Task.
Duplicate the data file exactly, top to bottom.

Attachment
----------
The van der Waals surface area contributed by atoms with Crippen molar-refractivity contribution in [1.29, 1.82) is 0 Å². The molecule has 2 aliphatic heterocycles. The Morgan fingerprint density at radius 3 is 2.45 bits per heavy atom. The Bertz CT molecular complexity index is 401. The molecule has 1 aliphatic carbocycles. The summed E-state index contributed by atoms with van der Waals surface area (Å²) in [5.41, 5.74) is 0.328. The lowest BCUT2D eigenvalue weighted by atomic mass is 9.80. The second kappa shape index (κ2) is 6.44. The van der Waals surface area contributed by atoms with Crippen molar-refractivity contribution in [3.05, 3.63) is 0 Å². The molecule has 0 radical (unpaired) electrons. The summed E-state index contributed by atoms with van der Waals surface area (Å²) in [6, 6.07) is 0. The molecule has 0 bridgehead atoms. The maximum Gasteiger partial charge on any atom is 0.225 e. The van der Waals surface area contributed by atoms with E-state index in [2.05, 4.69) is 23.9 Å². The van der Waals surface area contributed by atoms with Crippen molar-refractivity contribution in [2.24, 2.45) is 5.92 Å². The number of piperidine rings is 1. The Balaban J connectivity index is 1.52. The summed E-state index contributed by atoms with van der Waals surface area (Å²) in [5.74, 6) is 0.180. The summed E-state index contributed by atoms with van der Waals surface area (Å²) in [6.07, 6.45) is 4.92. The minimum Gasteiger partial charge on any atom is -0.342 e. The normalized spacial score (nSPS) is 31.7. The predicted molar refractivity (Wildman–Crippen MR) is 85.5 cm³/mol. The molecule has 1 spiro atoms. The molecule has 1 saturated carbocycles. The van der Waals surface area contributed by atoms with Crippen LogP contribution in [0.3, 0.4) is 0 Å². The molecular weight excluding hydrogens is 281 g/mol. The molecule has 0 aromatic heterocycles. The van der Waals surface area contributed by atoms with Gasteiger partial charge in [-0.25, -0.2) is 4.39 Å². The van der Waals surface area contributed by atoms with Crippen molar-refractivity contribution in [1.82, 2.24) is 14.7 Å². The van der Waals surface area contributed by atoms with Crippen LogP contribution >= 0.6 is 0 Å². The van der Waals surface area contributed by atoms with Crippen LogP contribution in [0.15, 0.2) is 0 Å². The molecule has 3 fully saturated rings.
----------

The van der Waals surface area contributed by atoms with Crippen molar-refractivity contribution in [1.29, 1.82) is 0 Å². The molecule has 2 aliphatic heterocycles. The Morgan fingerprint density at radius 3 is 2.45 bits per heavy atom. The Bertz CT molecular complexity index is 401. The molecule has 1 aliphatic carbocycles. The summed E-state index contributed by atoms with van der Waals surface area (Å²) in [5.41, 5.74) is 0.328. The lowest BCUT2D eigenvalue weighted by atomic mass is 9.80. The second kappa shape index (κ2) is 6.44. The van der Waals surface area contributed by atoms with Crippen molar-refractivity contribution in [3.05, 3.63) is 0 Å². The molecule has 0 radical (unpaired) electrons. The summed E-state index contributed by atoms with van der Waals surface area (Å²) in [6, 6.07) is 0. The molecule has 0 bridgehead atoms. The maximum Gasteiger partial charge on any atom is 0.225 e. The van der Waals surface area contributed by atoms with E-state index in [2.05, 4.69) is 23.9 Å². The van der Waals surface area contributed by atoms with Crippen molar-refractivity contribution in [2.24, 2.45) is 5.92 Å². The number of piperidine rings is 1. The Balaban J connectivity index is 1.52. The summed E-state index contributed by atoms with van der Waals surface area (Å²) in [5.74, 6) is 0.180. The summed E-state index contributed by atoms with van der Waals surface area (Å²) in [6.07, 6.45) is 4.92. The minimum Gasteiger partial charge on any atom is -0.342 e. The normalized spacial score (nSPS) is 31.7. The predicted molar refractivity (Wildman–Crippen MR) is 85.5 cm³/mol. The molecule has 1 spiro atoms. The molecule has 1 saturated carbocycles. The van der Waals surface area contributed by atoms with Crippen LogP contribution in [0.3, 0.4) is 0 Å². The molecular weight excluding hydrogens is 281 g/mol. The molecule has 0 aromatic heterocycles. The van der Waals surface area contributed by atoms with Gasteiger partial charge in [-0.25, -0.2) is 4.39 Å². The van der Waals surface area contributed by atoms with Crippen molar-refractivity contribution in [1.82, 2.24) is 14.7 Å². The van der Waals surface area contributed by atoms with Crippen LogP contribution >= 0.6 is 0 Å². The van der Waals surface area contributed by atoms with Crippen LogP contribution in [0.15, 0.2) is 0 Å². The molecule has 3 fully saturated rings.